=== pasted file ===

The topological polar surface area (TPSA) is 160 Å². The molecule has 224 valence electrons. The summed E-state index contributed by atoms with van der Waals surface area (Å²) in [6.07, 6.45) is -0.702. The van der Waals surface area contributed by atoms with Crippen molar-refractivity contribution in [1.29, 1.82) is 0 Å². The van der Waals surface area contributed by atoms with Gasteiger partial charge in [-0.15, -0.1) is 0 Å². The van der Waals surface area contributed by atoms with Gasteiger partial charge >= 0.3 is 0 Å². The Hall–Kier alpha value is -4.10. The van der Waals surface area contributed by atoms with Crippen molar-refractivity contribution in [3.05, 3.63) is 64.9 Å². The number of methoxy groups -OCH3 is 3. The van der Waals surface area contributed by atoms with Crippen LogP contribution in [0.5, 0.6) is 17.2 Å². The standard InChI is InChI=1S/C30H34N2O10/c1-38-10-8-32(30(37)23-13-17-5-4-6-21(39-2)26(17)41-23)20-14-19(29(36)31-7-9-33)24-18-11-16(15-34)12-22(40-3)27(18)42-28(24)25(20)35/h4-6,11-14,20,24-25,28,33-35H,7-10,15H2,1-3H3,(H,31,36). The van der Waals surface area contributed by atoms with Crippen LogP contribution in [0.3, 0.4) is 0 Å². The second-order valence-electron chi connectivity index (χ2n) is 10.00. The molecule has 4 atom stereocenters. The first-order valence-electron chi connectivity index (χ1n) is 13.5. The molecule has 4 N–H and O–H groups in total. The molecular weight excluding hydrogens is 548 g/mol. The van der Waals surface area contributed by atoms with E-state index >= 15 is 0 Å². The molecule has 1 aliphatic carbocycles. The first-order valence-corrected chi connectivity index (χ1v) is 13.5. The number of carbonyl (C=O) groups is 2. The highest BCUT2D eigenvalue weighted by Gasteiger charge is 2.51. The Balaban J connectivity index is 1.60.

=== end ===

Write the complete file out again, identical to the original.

The topological polar surface area (TPSA) is 160 Å². The molecule has 224 valence electrons. The summed E-state index contributed by atoms with van der Waals surface area (Å²) in [6.07, 6.45) is -0.702. The van der Waals surface area contributed by atoms with Crippen molar-refractivity contribution in [1.29, 1.82) is 0 Å². The van der Waals surface area contributed by atoms with Gasteiger partial charge in [-0.15, -0.1) is 0 Å². The van der Waals surface area contributed by atoms with Gasteiger partial charge >= 0.3 is 0 Å². The Hall–Kier alpha value is -4.10. The van der Waals surface area contributed by atoms with Crippen molar-refractivity contribution in [3.05, 3.63) is 64.9 Å². The number of methoxy groups -OCH3 is 3. The van der Waals surface area contributed by atoms with Crippen LogP contribution in [0.5, 0.6) is 17.2 Å². The standard InChI is InChI=1S/C30H34N2O10/c1-38-10-8-32(30(37)23-13-17-5-4-6-21(39-2)26(17)41-23)20-14-19(29(36)31-7-9-33)24-18-11-16(15-34)12-22(40-3)27(18)42-28(24)25(20)35/h4-6,11-14,20,24-25,28,33-35H,7-10,15H2,1-3H3,(H,31,36). The van der Waals surface area contributed by atoms with Crippen LogP contribution in [0.3, 0.4) is 0 Å². The second-order valence-electron chi connectivity index (χ2n) is 10.00. The molecule has 4 atom stereocenters. The first-order valence-electron chi connectivity index (χ1n) is 13.5. The molecule has 4 N–H and O–H groups in total. The molecular weight excluding hydrogens is 548 g/mol. The van der Waals surface area contributed by atoms with E-state index >= 15 is 0 Å². The molecule has 1 aliphatic carbocycles. The first-order valence-corrected chi connectivity index (χ1v) is 13.5. The number of carbonyl (C=O) groups is 2. The highest BCUT2D eigenvalue weighted by Gasteiger charge is 2.51. The Balaban J connectivity index is 1.60.